Fox Business Network correspondent Charles Gasparino got caught up in a tantrum by Michael Gabelli, the son of Wall Street mogul Mario Gabelli, who reportedly threw a fit when the check arrived. The incident occurred at the Hunt & Fish Club, a new Midtown steakhouse. “He forcefully argued with the servers and managers,” said a “witness.” “Gasparino tried to help.
CNN Legal Analyst Paul Callan told anchor Ashley Banfield that the George Zimmerman defense made a major blunder in calling self-defense expert Dennis Root to the stand to testify on what many believe will be the last day of the defense’s case. “This was like the prosecutors finally getting a chance to cross-examine George Zimmerman,” Callan said. “This was a foolish move, the first big error by the defense.
Fox & Friends host Elisabeth Hasselbeck zeroed in Monday morning on the question we’ve all been asking ourselves since the death of Sandra Bland while in police custody: wasn’t the officer justified in removing her from her car because she could have potentially attacked him with her lit cigarette? “There are times, I’m sure, someone has, in the history of this land, used a cigarette against a police officer, maybe chucked it at him, pushed it at him,” Hasselbeck said.
Muck Rack makes it simple to find people, tweets, or articles that mention any name, keyword, company, hashtag etc. We've compiled this guide to help you make the most of your search.
Selecting a term
Start searching tweets, articles from media outlets, articles mentioned in tweets, journalists'
names, titles and bios with some suggested searches:
Companies or Topics (e.g. iPhone, Microsoft)
Phrases (e.g. "cloud computing") — use quotes to keep the terms together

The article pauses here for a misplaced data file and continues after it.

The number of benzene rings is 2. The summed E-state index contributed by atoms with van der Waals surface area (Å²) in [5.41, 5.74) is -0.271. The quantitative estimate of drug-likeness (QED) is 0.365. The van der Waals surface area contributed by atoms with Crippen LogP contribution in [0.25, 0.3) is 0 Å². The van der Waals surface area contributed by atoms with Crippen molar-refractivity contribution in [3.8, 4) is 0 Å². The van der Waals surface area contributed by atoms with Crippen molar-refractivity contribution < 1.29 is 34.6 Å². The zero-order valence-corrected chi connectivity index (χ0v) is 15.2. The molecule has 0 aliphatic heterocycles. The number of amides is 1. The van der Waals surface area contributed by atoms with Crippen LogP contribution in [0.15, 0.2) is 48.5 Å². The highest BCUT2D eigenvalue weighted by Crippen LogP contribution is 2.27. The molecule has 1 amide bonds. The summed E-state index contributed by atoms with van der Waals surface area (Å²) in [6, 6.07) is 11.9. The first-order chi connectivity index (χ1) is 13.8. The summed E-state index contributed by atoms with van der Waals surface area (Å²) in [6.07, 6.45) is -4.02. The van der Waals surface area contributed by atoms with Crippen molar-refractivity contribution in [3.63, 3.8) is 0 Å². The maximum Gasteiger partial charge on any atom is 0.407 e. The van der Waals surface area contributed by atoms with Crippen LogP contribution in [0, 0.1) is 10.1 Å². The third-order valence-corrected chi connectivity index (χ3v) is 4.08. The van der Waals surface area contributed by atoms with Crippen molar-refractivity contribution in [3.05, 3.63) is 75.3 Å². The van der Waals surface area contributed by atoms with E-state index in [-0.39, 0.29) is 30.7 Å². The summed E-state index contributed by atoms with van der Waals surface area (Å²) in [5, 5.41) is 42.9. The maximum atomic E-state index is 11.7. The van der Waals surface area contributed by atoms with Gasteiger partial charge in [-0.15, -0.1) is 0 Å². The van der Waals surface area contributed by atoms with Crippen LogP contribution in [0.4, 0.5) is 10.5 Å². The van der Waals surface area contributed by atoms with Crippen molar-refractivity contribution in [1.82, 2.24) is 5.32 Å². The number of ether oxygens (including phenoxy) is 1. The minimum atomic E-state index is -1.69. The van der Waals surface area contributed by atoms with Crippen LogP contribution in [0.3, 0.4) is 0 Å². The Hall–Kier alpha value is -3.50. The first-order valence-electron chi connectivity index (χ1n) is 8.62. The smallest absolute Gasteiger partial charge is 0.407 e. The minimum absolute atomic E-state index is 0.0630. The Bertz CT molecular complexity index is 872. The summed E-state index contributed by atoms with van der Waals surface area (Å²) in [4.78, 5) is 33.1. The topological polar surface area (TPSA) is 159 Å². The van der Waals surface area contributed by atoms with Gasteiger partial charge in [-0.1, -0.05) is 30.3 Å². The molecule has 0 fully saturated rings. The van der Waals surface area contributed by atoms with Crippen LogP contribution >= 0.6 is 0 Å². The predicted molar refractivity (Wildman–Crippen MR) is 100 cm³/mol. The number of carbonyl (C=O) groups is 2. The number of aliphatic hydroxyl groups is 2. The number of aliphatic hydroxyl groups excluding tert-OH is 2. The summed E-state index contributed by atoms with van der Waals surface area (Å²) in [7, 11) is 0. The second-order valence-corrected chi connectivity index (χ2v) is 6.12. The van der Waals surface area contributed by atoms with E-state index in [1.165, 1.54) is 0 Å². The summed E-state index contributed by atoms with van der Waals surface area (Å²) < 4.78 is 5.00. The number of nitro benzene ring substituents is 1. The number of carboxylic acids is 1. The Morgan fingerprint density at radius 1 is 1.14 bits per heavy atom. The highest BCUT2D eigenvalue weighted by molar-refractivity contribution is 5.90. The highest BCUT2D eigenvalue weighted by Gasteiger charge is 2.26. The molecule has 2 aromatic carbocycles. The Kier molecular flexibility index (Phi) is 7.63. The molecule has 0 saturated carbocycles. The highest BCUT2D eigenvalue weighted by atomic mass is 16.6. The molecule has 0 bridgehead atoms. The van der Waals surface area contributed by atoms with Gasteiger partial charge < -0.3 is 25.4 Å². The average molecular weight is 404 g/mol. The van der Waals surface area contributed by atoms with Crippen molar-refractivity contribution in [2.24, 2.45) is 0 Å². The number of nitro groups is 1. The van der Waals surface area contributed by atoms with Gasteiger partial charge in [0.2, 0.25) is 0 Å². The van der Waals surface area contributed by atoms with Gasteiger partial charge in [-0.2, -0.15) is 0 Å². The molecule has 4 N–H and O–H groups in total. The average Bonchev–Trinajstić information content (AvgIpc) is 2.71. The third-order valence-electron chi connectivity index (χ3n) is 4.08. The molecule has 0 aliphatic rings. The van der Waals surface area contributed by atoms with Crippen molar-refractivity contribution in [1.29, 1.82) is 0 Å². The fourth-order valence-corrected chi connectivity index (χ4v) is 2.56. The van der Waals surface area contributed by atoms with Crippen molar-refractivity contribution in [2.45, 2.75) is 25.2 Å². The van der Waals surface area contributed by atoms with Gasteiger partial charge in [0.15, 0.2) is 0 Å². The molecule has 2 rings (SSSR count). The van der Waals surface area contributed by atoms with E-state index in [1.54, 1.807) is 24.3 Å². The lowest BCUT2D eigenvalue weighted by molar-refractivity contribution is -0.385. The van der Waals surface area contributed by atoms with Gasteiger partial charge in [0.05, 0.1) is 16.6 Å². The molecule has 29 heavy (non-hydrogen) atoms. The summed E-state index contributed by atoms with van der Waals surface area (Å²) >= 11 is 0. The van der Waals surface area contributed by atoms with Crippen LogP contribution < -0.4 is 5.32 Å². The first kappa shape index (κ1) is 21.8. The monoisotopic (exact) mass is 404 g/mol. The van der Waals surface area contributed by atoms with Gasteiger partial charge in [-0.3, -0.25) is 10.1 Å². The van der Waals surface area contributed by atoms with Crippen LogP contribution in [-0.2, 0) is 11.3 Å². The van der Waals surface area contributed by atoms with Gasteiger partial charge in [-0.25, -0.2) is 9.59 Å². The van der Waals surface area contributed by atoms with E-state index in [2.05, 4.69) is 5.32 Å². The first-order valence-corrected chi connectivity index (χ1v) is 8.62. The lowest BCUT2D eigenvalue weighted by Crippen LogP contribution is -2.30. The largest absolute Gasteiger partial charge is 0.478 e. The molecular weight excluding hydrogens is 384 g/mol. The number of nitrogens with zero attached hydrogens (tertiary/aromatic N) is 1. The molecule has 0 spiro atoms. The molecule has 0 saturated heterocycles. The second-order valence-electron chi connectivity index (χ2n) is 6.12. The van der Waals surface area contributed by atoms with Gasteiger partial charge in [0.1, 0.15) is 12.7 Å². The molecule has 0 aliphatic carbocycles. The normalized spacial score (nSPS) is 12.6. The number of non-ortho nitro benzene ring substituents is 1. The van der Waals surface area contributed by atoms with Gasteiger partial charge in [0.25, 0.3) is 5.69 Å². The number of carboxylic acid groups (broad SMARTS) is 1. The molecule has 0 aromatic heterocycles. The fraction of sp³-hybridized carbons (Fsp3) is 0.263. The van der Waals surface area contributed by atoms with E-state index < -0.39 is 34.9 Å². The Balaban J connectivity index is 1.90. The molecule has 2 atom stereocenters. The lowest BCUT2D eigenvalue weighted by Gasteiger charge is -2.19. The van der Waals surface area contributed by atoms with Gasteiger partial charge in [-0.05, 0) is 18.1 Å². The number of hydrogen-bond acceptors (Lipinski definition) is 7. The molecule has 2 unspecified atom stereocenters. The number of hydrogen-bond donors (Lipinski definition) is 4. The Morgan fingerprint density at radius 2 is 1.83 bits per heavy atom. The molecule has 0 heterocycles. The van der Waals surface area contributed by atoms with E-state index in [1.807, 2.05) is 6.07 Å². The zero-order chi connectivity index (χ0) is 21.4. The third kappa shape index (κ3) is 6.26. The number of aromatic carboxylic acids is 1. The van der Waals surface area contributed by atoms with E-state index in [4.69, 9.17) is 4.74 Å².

Twitter handles (e.g. @username) — returns those who have mentioned or replied to
Names (e.g. "David Pogue")
Hashtags (e.g. #sxsw, #london2012)
Bio details (e.g. vegan, Olympics, father)
Muck Rack's Advanced Search allows for many boolean operators.
Find results that mention multiple specified terms, use AND or
+. For example, ensure each result contains both Elon Musk and Mark Zuckerberg by
searching Obama AND Romney or Obama + Romney.
Use the operators OR or , to broaden your search when you'd like either of
multiple terms to appear in results. (This is the default behavior of our search when no operators
are used.) For example, search for democrat OR republican to find results that refer to
Democrats and/or Republicans.
Use NOT or - to subtract results from your search. For
example, searching Disney will yield results about the Walt Disney Company as well as Walt Disney
World Resort. To exclude mentions of Disney World, search for Disney -World or Disney
When using one of these operators with a phrase, enclose it in quotation marks. For example, you can
find results about smartphones excluding Apple's iPhone 4S by searching smartphone -"iPhone
Exact case matching or punctuation
If you're searching for a brand name or keyword that relies on specific punctuation marks or capitalization, you can
find results that match your exact query by adding matchcase: before the keyword you're searching for, like matchcase:E*TRADE .
Use parentheses to separate multiple
boolean phrases. For example, to find journalists talking about having fun in Disney World or
Disneyland, search for ("disney world" OR disneyland) AND fun.
An asterisk can be used to search for any variation of a root word truncated by the asterisk. For example, searching for admin* will return results for administrator, administration, administer, administered, etc.
A near operator is an AND operator where you can control the distance between the words. You can vary the distance the near operation uses by adding a forward slash and number (between 0-99) such as strawberries NEAR/10 "whipped cream", which means the strawberries must exist within 10 words of "whipped cream".